Even with only ~0.1× coverage, we were able to generate a considerable amount of biologically useful information and genomic resources for M. scalaris. First, because of the substantial impact repetitive elements (REs) can have on the structure and evolution of genomes [10, 11], we searched for REs in M. scalaris based on homology to well-characterized REs. Novel or lineage-specific tandem REs were then identified by using a custom program we developed. The effectiveness of these computational procedures was evaluated by performing the same analyses on low-coverage sequence simultaneously generated from Drosophila pseudoobscura, for which a well-annotated reference genome sequence is available . Secondly, we assembled a nearly complete sequence for the ~15.4 kb mitochondrial (mt) genome of M. scalaris. Thirdly, we looked for microsatellite loci to develop molecular markers for M. scalaris. Finally, we identified coding regions and other functional elements in the M. scalaris genome by comparisons to the completed genomes of Drosophila melanogaster and other Dipterans. A discussion of the utility and concerns raised by extremely low-coverage survey sequencing is also presented.
A total of 129,080 sequence reads with a mean read length of 231 bp were generated from 454 sequencing of randomly sheared Megaselia scalaris genomic DNA. If we assume the genome size to be approximately 540 megabases, as estimated from our flow cytometry, this coverage amounts to 0.055×. If instead the genome size is 330 megabases , we have 0.090× coverage of the genome.
Number and percentage of different types of sequence reads in the M. scalaris Genome Sequence Survey set.
Number of GSS Reads
All Sequences Combined
Non-Redundant (Filtered) Sequences
Predicted Coding Sequences*
Predicted Repetitive Sequences*
Survey of Repetitive Elements (REs)
Two approaches were used to identify repetitive elements in the M. scalaris genome. The first approach relied on homology of repeats to well-described REs in publicly available databases. A total of 102 REs were identified on the basis of similarity to known elements in the Drosophila and Anopheles RepBase libraries (Additional file 1). Based on the number of reads with significant similarity to various classes of REs, retroelements appear more abundant in copy number than DNA transposons, as is the tendency in most eukaryotes . LTR retroelements were the most abundant class (45%), with many copies of gypsy and copia elements identified. The second most abundant class was non-LTR elements (LINEs), representing 38% of identified REs, including many jockey elements. Only 4% of identified REs were DNA transposons.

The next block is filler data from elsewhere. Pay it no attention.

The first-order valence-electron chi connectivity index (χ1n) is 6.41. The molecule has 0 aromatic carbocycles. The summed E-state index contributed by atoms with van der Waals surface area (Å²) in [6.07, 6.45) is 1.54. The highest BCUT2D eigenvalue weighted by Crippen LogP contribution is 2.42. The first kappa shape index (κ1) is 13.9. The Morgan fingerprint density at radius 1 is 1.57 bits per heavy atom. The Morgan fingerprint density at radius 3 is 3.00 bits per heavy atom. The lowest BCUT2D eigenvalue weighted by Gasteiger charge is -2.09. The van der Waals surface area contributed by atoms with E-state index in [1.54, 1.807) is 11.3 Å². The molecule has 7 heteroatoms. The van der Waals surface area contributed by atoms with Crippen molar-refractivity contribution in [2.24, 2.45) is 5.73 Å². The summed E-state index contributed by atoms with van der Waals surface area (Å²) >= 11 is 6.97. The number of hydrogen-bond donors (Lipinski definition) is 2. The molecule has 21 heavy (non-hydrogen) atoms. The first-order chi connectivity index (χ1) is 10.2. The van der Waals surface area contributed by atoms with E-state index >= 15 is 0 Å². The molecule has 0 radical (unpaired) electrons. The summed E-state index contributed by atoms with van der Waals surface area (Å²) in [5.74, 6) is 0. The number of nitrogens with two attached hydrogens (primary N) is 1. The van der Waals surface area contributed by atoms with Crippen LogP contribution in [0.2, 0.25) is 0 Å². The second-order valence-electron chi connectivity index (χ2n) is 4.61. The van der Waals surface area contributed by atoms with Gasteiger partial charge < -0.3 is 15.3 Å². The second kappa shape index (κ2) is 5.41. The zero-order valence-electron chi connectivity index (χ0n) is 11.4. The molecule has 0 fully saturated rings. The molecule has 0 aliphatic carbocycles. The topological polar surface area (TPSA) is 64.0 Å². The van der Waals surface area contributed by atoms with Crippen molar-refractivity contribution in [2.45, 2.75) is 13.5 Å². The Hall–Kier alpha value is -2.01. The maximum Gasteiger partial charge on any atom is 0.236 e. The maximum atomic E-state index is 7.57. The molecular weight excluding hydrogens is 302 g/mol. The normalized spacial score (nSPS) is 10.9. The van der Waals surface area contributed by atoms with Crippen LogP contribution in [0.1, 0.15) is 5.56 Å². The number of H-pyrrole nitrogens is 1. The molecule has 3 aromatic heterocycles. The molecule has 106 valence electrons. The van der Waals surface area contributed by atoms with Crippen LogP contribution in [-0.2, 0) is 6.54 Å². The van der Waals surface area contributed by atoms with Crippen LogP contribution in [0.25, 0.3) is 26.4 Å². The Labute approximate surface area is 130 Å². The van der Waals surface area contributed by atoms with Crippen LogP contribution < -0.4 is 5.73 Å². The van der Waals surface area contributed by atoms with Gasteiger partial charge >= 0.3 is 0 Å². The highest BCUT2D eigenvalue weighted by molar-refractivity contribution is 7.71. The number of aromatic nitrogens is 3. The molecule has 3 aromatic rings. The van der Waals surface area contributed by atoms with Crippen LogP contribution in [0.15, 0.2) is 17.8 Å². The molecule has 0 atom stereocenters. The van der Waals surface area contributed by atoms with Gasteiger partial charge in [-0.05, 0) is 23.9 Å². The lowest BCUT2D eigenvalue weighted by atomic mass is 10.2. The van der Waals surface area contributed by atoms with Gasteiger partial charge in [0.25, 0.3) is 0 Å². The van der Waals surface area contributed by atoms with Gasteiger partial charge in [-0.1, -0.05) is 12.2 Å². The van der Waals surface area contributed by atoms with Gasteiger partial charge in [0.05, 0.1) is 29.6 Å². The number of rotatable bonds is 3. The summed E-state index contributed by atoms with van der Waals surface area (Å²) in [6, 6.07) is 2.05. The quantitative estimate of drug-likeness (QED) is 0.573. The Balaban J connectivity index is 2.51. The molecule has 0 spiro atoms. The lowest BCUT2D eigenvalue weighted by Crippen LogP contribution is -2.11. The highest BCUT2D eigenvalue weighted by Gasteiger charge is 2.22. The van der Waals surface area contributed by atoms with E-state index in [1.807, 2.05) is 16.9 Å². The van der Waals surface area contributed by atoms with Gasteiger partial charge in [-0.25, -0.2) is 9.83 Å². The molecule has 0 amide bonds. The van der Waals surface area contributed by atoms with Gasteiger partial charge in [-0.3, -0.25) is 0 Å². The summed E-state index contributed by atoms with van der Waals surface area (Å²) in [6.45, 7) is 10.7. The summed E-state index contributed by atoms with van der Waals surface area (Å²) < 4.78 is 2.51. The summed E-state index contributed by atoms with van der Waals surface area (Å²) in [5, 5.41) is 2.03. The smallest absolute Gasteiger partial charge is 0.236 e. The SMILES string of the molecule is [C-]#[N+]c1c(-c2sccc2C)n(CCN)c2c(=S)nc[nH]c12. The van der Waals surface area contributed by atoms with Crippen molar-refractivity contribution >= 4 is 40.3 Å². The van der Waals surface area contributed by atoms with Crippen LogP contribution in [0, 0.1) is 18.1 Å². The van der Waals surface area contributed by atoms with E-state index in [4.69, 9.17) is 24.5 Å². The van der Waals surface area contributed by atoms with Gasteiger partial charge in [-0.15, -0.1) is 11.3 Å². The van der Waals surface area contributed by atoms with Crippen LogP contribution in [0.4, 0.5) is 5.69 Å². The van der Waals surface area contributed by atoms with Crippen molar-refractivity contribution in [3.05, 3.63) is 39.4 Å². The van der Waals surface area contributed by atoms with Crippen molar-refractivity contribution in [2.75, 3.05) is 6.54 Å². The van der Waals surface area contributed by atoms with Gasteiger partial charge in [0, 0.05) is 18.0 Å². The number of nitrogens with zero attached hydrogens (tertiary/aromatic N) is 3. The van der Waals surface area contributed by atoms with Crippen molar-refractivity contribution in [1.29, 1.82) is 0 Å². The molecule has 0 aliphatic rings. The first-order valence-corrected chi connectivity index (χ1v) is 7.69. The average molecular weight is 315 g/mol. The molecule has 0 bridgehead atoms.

The second approach used our REFinder.plx http://www.biology.duke.edu/noorlab/NoorSoft.html program to identify tandem REs de novo. This method has the advantage of detecting previously uncharacterized or highly divergent REs, but was not designed to detect interspersed elements. Before running the program on the M. scalaris GSS reads, we tested the program on genome survey sequences from D. pseudoobscura bogotana, which were generated from the same 454 run and at the same coverage as the M. scalaris data. This allowed us to optimize parameters in the REFinder.plx program and to test the program's ability to detect previously described REs in the D. pseudoobscura genome. The contigs generated by the program matched single units of elements known in D. pseudoobscura such as Leviathan , a bilbo non-LTR, and ITS sequences. Furthermore, to confirm that REFinder.plx correctly assembles repetitive sequences, contigs that the program generated were queried against the assembled D. pseudoobscura reference genome. In most cases, our contigs aligned to stretches of the D. pseudoosbcura genome that were as long or just slightly shorter than the contigs generated by the program. That the alignments spanned the length of multiple reads suggests that these contigs were correctly assembled rather than artificial hybrid sequences.